Despite being more than 2,000 years old, the colours of the Paracas textiles are still superb and well preserved. The natural colours of pure alpaca range from grey, white and beige to brown and black. The yarn was also dyed and since alpaca fibre absorbs dye better than cotton fibre, nearly all the coloured threads found in the textiles are made of animal (camelid) fibre.  However, the many years of exposure in a museum environment to light, oxygen and fluctuations in humidity and temperature have rendered the Paracas textiles brittle and fragile

partner issues (e.g. anorgasmia) or lifestyle factorsPage 51REASSESSMENT AND FOLLOW-UP cialis.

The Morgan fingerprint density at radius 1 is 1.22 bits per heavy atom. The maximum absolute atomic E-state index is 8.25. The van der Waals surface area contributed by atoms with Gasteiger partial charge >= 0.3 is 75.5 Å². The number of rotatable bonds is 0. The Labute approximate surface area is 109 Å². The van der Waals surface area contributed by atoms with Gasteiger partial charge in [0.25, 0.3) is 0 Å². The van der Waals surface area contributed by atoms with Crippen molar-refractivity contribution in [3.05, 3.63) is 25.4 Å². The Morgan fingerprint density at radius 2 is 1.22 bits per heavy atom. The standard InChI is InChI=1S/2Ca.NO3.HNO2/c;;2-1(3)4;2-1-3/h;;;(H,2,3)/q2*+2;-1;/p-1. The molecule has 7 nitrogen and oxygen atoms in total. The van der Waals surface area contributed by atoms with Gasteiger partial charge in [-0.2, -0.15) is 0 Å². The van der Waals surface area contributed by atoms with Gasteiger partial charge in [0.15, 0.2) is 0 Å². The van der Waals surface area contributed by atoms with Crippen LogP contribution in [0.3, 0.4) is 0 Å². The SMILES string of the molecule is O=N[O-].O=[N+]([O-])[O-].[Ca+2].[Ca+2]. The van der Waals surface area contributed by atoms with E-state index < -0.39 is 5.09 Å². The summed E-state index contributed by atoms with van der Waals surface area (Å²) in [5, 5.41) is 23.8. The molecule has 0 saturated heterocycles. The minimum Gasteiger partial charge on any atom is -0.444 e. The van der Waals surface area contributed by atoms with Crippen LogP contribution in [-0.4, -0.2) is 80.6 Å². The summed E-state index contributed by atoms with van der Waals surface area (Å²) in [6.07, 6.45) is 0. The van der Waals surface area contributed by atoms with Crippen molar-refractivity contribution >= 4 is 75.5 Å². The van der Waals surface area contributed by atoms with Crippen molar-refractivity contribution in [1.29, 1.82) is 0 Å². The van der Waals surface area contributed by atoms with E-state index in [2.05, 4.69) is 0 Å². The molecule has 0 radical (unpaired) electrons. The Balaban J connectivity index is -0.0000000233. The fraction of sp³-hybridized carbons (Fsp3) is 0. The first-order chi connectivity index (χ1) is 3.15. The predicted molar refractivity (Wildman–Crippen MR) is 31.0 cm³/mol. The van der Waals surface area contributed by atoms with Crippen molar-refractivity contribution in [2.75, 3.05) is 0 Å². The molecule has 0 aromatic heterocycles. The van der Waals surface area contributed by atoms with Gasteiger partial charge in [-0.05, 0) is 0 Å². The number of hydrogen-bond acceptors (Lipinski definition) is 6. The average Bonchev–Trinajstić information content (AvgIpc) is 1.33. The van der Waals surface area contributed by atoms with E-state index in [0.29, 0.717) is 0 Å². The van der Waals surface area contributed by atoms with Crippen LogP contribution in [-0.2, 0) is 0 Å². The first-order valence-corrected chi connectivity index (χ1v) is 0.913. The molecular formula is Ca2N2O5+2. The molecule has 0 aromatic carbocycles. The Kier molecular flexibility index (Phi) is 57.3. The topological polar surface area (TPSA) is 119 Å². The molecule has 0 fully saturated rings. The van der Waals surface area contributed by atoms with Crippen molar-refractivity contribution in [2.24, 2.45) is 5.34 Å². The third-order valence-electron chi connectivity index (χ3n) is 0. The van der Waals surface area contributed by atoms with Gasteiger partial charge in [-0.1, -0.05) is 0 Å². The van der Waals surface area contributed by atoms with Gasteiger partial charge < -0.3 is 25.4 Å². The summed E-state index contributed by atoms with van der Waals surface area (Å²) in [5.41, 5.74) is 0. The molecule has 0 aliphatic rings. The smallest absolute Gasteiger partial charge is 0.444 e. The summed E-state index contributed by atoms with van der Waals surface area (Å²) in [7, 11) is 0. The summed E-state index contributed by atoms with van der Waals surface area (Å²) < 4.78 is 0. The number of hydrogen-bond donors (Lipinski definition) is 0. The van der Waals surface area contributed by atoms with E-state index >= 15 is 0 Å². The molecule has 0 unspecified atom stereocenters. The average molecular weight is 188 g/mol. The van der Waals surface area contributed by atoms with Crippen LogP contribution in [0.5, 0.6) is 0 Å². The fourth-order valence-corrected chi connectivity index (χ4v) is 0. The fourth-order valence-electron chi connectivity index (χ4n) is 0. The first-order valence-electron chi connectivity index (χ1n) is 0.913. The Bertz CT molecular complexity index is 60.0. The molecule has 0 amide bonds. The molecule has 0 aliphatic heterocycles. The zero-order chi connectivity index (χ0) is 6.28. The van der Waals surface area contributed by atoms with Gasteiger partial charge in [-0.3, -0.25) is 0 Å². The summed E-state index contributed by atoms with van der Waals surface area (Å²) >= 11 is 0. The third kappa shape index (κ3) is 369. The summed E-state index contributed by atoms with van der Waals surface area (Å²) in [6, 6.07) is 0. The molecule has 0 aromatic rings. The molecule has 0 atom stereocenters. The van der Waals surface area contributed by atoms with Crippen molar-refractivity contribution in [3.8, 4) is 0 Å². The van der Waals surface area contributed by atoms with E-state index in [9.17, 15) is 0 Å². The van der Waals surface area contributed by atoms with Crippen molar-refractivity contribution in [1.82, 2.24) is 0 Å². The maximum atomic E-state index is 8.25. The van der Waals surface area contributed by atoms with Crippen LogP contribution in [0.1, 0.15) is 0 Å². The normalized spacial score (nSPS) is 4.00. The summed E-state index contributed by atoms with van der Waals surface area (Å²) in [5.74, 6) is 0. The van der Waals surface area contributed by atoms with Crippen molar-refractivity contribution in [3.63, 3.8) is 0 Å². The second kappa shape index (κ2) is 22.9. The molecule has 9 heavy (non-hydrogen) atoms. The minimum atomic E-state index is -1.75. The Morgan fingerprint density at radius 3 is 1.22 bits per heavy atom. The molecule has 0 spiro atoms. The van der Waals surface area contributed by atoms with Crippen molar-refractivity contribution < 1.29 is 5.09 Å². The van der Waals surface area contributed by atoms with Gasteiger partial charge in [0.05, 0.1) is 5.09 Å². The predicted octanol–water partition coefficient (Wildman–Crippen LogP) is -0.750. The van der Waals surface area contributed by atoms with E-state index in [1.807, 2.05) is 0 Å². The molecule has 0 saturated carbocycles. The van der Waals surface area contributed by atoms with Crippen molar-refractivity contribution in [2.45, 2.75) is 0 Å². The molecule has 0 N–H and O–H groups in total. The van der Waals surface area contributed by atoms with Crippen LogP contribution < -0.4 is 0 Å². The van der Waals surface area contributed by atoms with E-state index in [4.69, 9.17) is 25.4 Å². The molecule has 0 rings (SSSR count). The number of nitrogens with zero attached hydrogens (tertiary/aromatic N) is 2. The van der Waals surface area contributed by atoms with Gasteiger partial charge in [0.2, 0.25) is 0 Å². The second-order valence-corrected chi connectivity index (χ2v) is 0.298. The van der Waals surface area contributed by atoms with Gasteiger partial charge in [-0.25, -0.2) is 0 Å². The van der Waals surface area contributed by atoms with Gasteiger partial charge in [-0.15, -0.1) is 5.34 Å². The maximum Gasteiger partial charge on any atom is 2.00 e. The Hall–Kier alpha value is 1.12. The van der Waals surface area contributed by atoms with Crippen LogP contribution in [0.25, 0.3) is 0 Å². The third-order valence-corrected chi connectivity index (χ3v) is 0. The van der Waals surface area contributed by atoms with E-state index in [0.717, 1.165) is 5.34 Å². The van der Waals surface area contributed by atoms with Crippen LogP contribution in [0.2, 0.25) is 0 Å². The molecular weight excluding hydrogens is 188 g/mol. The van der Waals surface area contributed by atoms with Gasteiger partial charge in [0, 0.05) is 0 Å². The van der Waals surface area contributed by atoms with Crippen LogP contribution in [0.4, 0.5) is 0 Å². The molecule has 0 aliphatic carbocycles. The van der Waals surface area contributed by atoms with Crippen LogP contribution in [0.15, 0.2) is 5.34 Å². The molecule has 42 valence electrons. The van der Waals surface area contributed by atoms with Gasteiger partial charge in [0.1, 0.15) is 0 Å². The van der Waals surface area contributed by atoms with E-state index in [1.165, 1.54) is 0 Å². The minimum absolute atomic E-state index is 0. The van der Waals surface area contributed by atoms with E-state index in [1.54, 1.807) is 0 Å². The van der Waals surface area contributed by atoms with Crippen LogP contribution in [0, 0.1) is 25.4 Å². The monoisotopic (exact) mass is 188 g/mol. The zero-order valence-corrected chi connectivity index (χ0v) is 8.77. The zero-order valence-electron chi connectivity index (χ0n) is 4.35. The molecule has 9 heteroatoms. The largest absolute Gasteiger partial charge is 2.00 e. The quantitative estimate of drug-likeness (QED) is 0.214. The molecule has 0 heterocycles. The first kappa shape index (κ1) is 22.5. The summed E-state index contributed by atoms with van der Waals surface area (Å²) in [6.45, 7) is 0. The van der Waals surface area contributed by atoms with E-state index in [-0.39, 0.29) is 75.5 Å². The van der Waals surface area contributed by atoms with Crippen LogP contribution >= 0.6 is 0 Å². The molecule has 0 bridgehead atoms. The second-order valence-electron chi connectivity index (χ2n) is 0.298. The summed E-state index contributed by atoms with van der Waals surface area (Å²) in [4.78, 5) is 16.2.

. Since the beginning of the 1930s, when the collection arrived at the Ethnographic Department of the Gothenburg Museum, it has been handled and exhibited in several different contexts. The first exhibition showing parts of the collection opened at the Swedish East India Company building in 1932. According to notes dating from the very next year, new shelving was required to house all of the collection. Museum  renovations in 1939 resulted in the collection being allocated a separate exhibition area. Prior to exhibition presentation, many of the textiles were sewn onto unbleached linen or dyed cotton muslin and framed behind glass. Years passed and in 1963, a new way of exhibiting the collection was introduced, for which the framed textiles were mounted behind glass onto vertical pull-out panels . However, the vibrations from the panels caused damage to the textiles and the exhibition was then closed to the general public in 1970. To replace the pull-out panels, display stands with glass cases mounted on wooden boxes were built and installed in 1978. In 1992, the entire museum moved to new premises in the Gothenburg’s Gårda district. The Paracas textiles were now exhibited in custom-built display stands, with dimensions appropriate for the size of the objects. In 2001, the entire collection had to move once again, this time to the new premises of the Museum of World Culture. As much of the cotton fibre was found to have badly disintegrated and in poor condition, a lorry with air suspension was used for transportation. The Paracas textiles were in desperate need of a rest from everyday handling and light exposure. Following a rest period of seven years, the Paracas textiles were finally brought out for an exhibition in 2008. This time, a risk analysis was carried out beforehand to identify which textiles could go out on display and which were too fragile to be moved and therefore had to remain in the museum archives. It was clear that a certain loss of textile fibre was inevitable while being transported and this had to be weighed up against the importance of making the collection available to a wider public. The large Paracas textiles selected for the exhibition were then packed horizontally and transported in vibration-free conditions to the Museum of World Culture, where a crane was used to hoist them into the museum through a window. The Paracas textiles exhibition ran for a period of three years. However, once the textiles were returned to the museum archives, evidence of further fibre loss and damage was found including areas where the ground fabric was torn, embroidery threads were hanging loose or the textile had come apart. Despite the extremely careful and horizontal transportation and handling of the textiles between the museum archives and the Museum of World Culture, a short distance of only a few kilometres, the textiles had nonetheless suffered further deterioration and damage.